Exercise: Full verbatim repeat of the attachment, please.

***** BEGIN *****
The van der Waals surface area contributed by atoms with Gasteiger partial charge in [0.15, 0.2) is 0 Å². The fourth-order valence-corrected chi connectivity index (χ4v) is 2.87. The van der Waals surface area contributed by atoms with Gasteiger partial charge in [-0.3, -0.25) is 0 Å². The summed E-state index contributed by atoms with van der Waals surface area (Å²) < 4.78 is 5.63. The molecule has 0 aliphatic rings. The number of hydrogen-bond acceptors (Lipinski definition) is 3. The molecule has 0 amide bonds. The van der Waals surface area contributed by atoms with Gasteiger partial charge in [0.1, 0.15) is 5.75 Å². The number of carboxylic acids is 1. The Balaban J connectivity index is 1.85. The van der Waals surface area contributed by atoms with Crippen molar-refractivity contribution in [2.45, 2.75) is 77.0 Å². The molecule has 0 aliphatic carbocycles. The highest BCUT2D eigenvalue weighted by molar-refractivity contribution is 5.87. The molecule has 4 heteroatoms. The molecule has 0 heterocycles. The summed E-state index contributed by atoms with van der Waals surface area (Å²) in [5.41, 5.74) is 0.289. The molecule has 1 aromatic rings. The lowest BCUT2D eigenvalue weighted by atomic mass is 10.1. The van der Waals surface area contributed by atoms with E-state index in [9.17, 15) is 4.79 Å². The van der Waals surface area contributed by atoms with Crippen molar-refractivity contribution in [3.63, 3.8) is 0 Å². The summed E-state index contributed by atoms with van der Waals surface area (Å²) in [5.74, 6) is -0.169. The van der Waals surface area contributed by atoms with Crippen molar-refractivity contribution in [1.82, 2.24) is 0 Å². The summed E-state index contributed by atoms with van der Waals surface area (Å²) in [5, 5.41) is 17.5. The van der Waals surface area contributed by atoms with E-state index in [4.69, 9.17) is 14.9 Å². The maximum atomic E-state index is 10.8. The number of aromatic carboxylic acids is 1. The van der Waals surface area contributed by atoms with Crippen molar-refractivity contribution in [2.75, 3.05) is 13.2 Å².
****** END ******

The van der Waals surface area contributed by atoms with Gasteiger partial charge in [0.15, 0.2) is 0 Å². The fourth-order valence-corrected chi connectivity index (χ4v) is 2.87. The van der Waals surface area contributed by atoms with Gasteiger partial charge in [-0.3, -0.25) is 0 Å². The summed E-state index contributed by atoms with van der Waals surface area (Å²) < 4.78 is 5.63. The molecule has 0 aliphatic rings. The number of hydrogen-bond acceptors (Lipinski definition) is 3. The molecule has 0 amide bonds. The van der Waals surface area contributed by atoms with Gasteiger partial charge in [0.1, 0.15) is 5.75 Å². The number of carboxylic acids is 1. The Balaban J connectivity index is 1.85. The van der Waals surface area contributed by atoms with Crippen molar-refractivity contribution in [2.45, 2.75) is 77.0 Å². The molecule has 0 aliphatic carbocycles. The highest BCUT2D eigenvalue weighted by molar-refractivity contribution is 5.87. The molecule has 4 heteroatoms. The molecule has 0 heterocycles. The summed E-state index contributed by atoms with van der Waals surface area (Å²) in [5.41, 5.74) is 0.289. The molecule has 1 aromatic rings. The lowest BCUT2D eigenvalue weighted by atomic mass is 10.1. The van der Waals surface area contributed by atoms with E-state index in [9.17, 15) is 4.79 Å². The van der Waals surface area contributed by atoms with Crippen molar-refractivity contribution in [3.63, 3.8) is 0 Å². The summed E-state index contributed by atoms with van der Waals surface area (Å²) in [5.74, 6) is -0.169. The van der Waals surface area contributed by atoms with Crippen molar-refractivity contribution in [1.82, 2.24) is 0 Å². The summed E-state index contributed by atoms with van der Waals surface area (Å²) in [5, 5.41) is 17.5. The van der Waals surface area contributed by atoms with E-state index in [4.69, 9.17) is 14.9 Å². The maximum atomic E-state index is 10.8. The number of aromatic carboxylic acids is 1. The van der Waals surface area contributed by atoms with Crippen molar-refractivity contribution in [2.75, 3.05) is 13.2 Å².